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46-May-June-2010
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Democracy, Reason, and the Laws of Nature

A-The Science of LibertyPopular-science writer and documentary filmmaker Timothy Ferris is the author of a dozen books, including The Whole Shebang: A State-of-the-Universe(s) Report (1997), Seeing in the Dark: How Backyard Stargazers Are Probing Deep Space and Guarding Earth from Interplanetary Peril (2002), and the critically acclaimed Coming of Age in the Milky Way (1988).

The Topic: Sometimes science gets a bad rap, no matter how hard its advocates fight to make it sexy (or even acceptable). But in The Science of Liberty, Timothy Ferris makes the case for the necessity of good science in a democracy--and, conversely, the necessity of democracy for good science. John Locke, for example, not only argued for natural rights; he was also immersed in a scientific culture, as were Benjamin Franklin and Thomas Jefferson. Drawing on their intertwined histories, from the Renaissance to the American and French Revolutions to our modern focus on global warming, Ferris argues that "the democratic revolution was sparked--caused is perhaps not too strong a word--by the scientific revolution, and that science continues to empower political freedom today."
Harper. 368 pages. $26.99. ISBN13: 9780060781507

San Francisco Chronicle 4 of 5 Stars
"Ferris is an engaging narrator with clear insights into the workings of science and democratic societies. This is an important and extremely readable book; he has a powerful message, too: Science can support a free society only if science itself is free, and no society can remain free and viable without science to continually nourish it." David Perlman

Washington Post 4 of 5 Stars
"The Science of Liberty is a profound delight whether one puts it down convinced or not. ... Even when he is covering familiar ground, Ferris's perspective is a joy, and his vivid account of the vast conceptual divide between the American Revolution's appeal to reason and the French Revolution's tyranny, hysteria and terror (which Ferris attributes largely to the anti-scientific, delusional, ‘fact-free thought' of Rousseau) is itself worth the price of admission." Curt Suplee

NY Times Book Review 3.5 of 5 Stars
"The most engaging chapters in The Science of Liberty concern the dynamic interplay of technology and commerce. ... [Ferris] would have done his readers a favor ... by approaching the ideas of liberalism's most penetrating philosophical critics with more generosity; his tendency is to jeer and dismiss." Gary Rosen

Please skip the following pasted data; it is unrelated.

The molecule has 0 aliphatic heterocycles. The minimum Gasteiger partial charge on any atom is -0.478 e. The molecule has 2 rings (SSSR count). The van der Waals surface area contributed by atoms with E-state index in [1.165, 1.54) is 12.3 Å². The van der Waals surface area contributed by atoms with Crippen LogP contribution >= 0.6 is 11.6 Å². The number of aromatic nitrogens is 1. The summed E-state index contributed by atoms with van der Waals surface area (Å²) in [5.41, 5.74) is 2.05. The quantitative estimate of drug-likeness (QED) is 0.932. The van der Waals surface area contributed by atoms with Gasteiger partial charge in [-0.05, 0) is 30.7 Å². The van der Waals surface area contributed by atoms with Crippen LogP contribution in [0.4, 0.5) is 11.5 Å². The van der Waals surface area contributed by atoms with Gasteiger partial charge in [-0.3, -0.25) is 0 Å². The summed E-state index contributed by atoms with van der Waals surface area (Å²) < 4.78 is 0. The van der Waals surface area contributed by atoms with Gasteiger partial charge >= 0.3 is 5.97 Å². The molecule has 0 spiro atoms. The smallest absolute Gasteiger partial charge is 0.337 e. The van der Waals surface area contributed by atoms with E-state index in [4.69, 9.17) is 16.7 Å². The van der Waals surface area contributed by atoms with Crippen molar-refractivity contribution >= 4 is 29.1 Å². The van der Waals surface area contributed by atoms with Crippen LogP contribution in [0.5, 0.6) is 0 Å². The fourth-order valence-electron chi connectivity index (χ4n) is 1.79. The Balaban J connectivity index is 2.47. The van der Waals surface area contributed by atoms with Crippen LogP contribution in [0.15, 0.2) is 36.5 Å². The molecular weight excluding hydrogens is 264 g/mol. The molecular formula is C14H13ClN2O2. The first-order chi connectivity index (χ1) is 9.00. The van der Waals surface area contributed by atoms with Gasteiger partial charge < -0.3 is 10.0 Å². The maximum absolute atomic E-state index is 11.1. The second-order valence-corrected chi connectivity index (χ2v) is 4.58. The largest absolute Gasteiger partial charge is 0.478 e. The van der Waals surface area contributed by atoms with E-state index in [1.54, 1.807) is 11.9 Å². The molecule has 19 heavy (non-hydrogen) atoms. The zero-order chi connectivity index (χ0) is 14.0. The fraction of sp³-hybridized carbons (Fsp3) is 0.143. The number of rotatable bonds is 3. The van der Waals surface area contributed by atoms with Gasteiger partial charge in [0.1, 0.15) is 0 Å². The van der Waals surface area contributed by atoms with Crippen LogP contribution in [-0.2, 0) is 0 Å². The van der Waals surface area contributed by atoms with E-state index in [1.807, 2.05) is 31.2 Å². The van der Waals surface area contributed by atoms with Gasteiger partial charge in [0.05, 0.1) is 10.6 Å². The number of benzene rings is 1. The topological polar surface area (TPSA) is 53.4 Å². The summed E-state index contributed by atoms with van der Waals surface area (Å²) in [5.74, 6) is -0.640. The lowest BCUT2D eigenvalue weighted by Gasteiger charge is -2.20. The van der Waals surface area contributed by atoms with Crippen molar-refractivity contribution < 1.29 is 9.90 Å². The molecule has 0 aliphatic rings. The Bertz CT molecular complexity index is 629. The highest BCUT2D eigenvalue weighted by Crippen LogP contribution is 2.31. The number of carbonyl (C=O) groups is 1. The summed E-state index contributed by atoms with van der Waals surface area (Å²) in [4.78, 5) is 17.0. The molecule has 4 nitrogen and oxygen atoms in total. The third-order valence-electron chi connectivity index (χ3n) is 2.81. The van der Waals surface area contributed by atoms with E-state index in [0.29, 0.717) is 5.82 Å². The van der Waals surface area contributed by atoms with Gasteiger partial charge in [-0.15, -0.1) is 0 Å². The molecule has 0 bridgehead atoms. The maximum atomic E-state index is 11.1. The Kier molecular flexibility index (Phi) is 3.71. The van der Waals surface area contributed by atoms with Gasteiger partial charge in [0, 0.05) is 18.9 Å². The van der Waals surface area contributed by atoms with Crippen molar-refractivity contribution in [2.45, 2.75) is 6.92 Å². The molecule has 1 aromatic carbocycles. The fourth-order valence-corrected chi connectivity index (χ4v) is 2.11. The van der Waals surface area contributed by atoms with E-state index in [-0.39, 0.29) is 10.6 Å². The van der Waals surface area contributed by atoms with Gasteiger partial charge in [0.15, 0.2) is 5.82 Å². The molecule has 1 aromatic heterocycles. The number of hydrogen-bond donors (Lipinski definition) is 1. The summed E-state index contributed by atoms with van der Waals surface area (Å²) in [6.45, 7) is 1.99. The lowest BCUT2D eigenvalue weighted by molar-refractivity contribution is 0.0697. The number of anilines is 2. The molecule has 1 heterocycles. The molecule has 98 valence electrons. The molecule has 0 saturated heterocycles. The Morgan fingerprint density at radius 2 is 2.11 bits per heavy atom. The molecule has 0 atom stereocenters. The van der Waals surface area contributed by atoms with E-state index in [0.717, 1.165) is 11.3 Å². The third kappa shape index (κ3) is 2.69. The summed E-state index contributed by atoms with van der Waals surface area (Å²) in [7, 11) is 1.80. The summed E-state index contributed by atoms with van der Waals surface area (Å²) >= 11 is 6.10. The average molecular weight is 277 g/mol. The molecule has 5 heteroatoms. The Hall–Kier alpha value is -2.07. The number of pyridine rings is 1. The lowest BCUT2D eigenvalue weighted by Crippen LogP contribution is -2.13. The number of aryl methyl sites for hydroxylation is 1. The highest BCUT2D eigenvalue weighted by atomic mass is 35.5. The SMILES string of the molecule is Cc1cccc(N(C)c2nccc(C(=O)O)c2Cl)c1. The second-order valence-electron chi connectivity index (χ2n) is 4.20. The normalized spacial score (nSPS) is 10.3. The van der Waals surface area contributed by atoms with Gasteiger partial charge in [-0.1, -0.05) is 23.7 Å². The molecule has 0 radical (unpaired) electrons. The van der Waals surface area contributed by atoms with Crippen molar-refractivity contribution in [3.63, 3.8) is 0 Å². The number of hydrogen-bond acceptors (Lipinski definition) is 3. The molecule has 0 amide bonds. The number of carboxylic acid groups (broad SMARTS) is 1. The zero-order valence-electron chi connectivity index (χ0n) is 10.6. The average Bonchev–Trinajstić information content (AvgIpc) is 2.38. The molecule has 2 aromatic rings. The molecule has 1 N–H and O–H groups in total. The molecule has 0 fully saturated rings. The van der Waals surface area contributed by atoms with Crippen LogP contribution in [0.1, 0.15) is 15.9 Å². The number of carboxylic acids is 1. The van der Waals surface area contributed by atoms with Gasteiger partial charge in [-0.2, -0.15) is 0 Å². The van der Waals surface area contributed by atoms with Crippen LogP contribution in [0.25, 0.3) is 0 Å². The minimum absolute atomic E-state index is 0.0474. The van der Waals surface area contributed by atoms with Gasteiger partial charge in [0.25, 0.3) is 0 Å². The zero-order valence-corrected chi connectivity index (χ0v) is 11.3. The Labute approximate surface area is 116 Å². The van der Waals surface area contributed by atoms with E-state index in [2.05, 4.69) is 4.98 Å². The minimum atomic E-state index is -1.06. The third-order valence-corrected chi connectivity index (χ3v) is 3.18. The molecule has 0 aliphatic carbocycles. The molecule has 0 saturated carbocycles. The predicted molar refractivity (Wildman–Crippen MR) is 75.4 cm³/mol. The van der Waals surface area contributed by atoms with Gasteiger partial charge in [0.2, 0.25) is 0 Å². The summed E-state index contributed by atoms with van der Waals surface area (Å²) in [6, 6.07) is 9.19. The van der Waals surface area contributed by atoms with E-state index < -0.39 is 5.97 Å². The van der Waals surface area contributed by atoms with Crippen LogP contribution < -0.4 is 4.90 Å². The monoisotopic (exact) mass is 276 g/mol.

Wall Street Journal 3.5 of 5 Stars
"One weakness of this thoughtful and thoroughly entertaining book is that Mr. Ferris might have offered a more satisfactory explanation of how, in the last years of the 18th century, the Enlightenment itself led to such different results in Paris and in Philadelphia, producing a Robespierre there and a Jefferson here. ... Mr. Ferris has contributed significantly to our understanding of why [the Founders'] work has endured as well as it has, and why the projects of others, with more grandiose aims, have known such dismal failure." Alan Pell Crawford

Critical Summary

Despite dealing with some weighty issues, The Science of Liberty isn't a wonky book written by an egghead, but a passionately crafted and articulate exploration of the relationship between science and democracy. Ferris, a first-rate popular-science writer, combines lucid prose with some serious science chops to show how science and democracy working in symbiosis can thrive and--the author suggests, using the antiexamples of Hitler's Germany and Stalin's Soviet Union--can just as easily die. In any book of this scope, critics tend to cherry-pick their favorite anecdotes and to focus on certain historical periods (and to kvetch a bit when those periods aren't well represented). Ferris, though, treats his subject with equanimity and the advantage of the long view.